The South African gambling sites that we recommend have proven to treat winners fairly and avoid questionable behaviors that make the player’s life more difficult.
Variety of Games
The website(s) you eventually open an account with should do an excellent job of keeping you engaged and entertained by providing a wide variety of events and wagers, whether you’re a fan of casino games, slot machines, and/or sports bets. We hold these standards for South African online casinos and sportsbooks both.
When it comes to using casinos on the internet, we look for domains with a bevy of slot and video poker themes, staking denominations, and jackpot types. The same requirements are applied to traditional table games as well. The best websites can offer alternative versions of classic games – with unique side bets and styles of play – including computerized or live dealer options.
Our top sportsbooks set betting lines for a wide range of events and sports leagues. Additionally, we rank South African gambling sites higher when they offer multiple choices for wagers within each contest. For example, we like to see point spreads, moneyline wagers, totals, parlays, futures, prop bets, and more.
Is Gambling Legal in South Africa?
Yes, it is. Since 1996, following the repeal of South Africa’s apartheid laws, the nation has regulated various forms of gaming via the National Gambling Act. Before these historical changes in the country, betting was heavily restricted, dating back to 1673 when the Dutch outlawed the activities at Cape Colony.
In 1965, all forms of gaming besides horse racing were officially banned. However, in the ’70s, casinos began popping up in four regions called bantustans. These were independent homeland areas populated exclusively by native South Africans, and the majority of the nation’s citizens did not have access to these operations.
Since 1996, South Africa has continued to cultivate and shape their local gaming industry with the passing of numerous additional laws and regulations. The primary regulatory body is the National Gambling Board. They are responsible for monitoring compliance with the applicable statutes, operating the national lottery, and ensuring the country’s nine provinces get a fair distribution of South Africa’s 40 gambling licenses.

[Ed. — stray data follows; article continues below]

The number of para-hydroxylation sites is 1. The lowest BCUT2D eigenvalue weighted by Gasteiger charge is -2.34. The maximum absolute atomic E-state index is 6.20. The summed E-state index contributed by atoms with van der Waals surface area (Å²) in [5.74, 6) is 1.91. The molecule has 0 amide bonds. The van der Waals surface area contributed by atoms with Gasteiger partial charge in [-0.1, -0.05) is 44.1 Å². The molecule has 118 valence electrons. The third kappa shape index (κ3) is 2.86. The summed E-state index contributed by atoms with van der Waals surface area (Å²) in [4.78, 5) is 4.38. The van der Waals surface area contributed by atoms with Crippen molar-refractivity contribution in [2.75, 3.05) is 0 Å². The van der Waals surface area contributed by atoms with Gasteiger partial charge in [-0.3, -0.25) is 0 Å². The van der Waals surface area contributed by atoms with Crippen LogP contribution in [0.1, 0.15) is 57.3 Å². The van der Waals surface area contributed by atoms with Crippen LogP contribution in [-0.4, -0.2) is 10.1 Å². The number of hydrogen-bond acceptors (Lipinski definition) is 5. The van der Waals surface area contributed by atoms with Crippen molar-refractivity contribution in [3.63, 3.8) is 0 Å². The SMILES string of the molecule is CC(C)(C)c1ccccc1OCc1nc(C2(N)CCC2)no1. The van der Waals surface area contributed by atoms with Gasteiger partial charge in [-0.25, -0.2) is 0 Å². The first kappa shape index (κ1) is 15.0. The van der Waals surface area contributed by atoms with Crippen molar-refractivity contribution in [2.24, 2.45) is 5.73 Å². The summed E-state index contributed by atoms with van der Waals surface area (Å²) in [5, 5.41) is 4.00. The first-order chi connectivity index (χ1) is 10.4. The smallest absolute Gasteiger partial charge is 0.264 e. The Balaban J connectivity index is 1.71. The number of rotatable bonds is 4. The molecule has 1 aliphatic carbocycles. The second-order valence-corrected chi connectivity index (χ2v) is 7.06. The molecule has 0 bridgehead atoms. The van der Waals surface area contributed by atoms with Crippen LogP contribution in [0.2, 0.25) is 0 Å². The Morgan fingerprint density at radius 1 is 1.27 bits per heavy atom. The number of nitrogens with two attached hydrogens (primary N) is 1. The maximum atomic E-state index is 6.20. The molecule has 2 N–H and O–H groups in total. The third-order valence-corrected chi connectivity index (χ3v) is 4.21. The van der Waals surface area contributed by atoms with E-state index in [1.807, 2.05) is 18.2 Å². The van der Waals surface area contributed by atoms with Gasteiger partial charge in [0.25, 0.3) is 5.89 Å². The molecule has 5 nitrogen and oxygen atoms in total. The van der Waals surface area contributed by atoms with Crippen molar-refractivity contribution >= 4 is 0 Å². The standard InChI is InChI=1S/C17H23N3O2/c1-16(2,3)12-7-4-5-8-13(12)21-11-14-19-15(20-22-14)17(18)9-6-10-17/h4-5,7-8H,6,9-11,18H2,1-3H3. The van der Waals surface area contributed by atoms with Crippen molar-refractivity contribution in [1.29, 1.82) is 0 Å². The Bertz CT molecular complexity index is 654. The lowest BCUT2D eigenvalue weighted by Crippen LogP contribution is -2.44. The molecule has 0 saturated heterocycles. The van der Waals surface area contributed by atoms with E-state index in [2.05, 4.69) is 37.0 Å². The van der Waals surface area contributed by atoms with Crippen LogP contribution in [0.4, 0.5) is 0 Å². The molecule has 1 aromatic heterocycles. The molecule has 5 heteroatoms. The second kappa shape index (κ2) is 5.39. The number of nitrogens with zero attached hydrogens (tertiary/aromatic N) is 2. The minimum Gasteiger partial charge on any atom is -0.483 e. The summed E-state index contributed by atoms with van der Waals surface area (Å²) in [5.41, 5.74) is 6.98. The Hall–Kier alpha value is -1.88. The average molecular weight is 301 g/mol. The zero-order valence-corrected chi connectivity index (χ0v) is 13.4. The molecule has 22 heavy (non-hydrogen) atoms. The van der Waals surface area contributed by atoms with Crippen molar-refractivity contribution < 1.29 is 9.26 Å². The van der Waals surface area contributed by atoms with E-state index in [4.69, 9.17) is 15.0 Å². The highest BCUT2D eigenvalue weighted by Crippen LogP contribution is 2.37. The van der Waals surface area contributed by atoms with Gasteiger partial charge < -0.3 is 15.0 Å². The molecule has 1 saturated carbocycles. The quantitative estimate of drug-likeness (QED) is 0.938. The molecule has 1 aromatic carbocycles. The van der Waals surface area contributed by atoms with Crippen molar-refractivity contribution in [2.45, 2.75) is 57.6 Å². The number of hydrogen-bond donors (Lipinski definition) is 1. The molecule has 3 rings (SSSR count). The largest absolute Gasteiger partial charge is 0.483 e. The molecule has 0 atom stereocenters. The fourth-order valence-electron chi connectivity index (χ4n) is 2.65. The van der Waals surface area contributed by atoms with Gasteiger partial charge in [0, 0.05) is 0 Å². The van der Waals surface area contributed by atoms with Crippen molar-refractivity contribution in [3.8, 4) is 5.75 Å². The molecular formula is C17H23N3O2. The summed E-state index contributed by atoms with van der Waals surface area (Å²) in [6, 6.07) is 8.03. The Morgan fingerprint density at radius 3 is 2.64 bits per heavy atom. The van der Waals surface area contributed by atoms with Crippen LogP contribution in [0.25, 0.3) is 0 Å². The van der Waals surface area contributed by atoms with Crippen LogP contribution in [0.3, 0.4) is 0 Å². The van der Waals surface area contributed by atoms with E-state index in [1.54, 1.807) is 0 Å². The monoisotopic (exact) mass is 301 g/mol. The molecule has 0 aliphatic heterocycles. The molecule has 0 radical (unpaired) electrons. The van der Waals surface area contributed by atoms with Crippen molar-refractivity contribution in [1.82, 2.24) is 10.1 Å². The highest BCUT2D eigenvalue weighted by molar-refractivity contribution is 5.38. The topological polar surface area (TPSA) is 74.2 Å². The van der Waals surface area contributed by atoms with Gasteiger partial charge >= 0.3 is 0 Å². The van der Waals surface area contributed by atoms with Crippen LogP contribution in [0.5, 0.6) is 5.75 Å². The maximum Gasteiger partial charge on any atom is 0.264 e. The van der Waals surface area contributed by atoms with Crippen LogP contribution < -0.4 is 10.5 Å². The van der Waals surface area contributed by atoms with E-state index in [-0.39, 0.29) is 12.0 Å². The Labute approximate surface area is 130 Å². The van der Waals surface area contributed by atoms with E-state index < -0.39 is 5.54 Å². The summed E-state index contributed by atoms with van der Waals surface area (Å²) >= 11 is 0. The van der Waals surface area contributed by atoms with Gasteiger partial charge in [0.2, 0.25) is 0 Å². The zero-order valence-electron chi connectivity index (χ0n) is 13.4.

Casinos are legal and can be found in every major metropolitan city in South Africa. The largest – which also happens to be the biggest casino on the continent – is the Rio Casino Resort, a 266,330 square foot property located in Klerksdorp, South Africa.
All of the traditional casino games may be found in South African casinos. Slot machines, poker, blackjack, roulette, and all of the classics are legally available. The machine-based forms of gaming must all comply with nationally-defined standards and be registered in a government database. They can be audited at any time, providing protection for consumers who can reasonably rely on the software being fair.
Licensing for casinos is done at the provincial level, though these state governments are first given the licenses from the National Gambling Board.
Lotteries are also legal and have been since 2000 when the Lottery Act was passed. The National Lottery is South Africa’s most popular form of gambling, bringing in over five million purchases per week. In 2019, the lotto is expected to generate $1.6 billion (US).
The licensed operator chosen to run South Africa’s National Lottery is granted a monopoly over the market. They are then required to pay a percentage of their revenue to the National Lottery Distribution Trust Fund. A dedicated regulatory agency then accepts requests from various funds, charities, and interest groups and decides how to allocate the funds for the betterment of the country.
Sports betting is entirely legal both at land-based sportsbooks and online. Licenses for bookmakers are provided at the provincial level. Some of South Africa’s favorite games to bet on are rugby, football (soccer), golf, and horse racing, as well as sports unique to the region such as Jukskei.
Horse racing remains legal, though it no longer enjoys its status as the only legal gaming activity. Sportsbook operators are legally obligated to withhold 6% of patrons’ earnings for betting on horses. Those proceeds are then split between the provincial government and totalizator provider in an effort to subsidize the racing industry.